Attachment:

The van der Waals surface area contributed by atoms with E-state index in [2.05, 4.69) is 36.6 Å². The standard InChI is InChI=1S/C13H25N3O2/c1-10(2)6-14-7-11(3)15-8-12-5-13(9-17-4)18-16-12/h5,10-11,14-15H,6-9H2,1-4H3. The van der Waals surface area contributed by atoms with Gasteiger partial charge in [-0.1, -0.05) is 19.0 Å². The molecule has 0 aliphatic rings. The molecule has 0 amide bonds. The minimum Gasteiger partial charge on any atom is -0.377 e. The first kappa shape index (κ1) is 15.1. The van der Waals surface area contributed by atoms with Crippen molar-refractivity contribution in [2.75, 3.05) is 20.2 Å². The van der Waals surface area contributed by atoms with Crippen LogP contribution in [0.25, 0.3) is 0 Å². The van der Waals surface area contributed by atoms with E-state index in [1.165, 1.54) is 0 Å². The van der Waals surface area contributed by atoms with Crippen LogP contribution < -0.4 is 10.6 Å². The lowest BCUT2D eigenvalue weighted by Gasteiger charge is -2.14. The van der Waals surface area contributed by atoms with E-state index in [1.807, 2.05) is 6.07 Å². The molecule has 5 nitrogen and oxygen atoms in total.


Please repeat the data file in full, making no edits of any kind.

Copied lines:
The van der Waals surface area contributed by atoms with E-state index in [2.05, 4.69) is 36.6 Å². The standard InChI is InChI=1S/C13H25N3O2/c1-10(2)6-14-7-11(3)15-8-12-5-13(9-17-4)18-16-12/h5,10-11,14-15H,6-9H2,1-4H3. The van der Waals surface area contributed by atoms with Gasteiger partial charge in [-0.1, -0.05) is 19.0 Å². The molecule has 0 aliphatic rings. The molecule has 0 amide bonds. The minimum Gasteiger partial charge on any atom is -0.377 e. The first kappa shape index (κ1) is 15.1. The van der Waals surface area contributed by atoms with Crippen molar-refractivity contribution in [2.75, 3.05) is 20.2 Å². The van der Waals surface area contributed by atoms with Crippen LogP contribution in [0.25, 0.3) is 0 Å². The van der Waals surface area contributed by atoms with E-state index in [1.165, 1.54) is 0 Å². The van der Waals surface area contributed by atoms with Crippen LogP contribution < -0.4 is 10.6 Å². The lowest BCUT2D eigenvalue weighted by Gasteiger charge is -2.14. The van der Waals surface area contributed by atoms with E-state index in [1.807, 2.05) is 6.07 Å². The molecule has 5 nitrogen and oxygen atoms in total.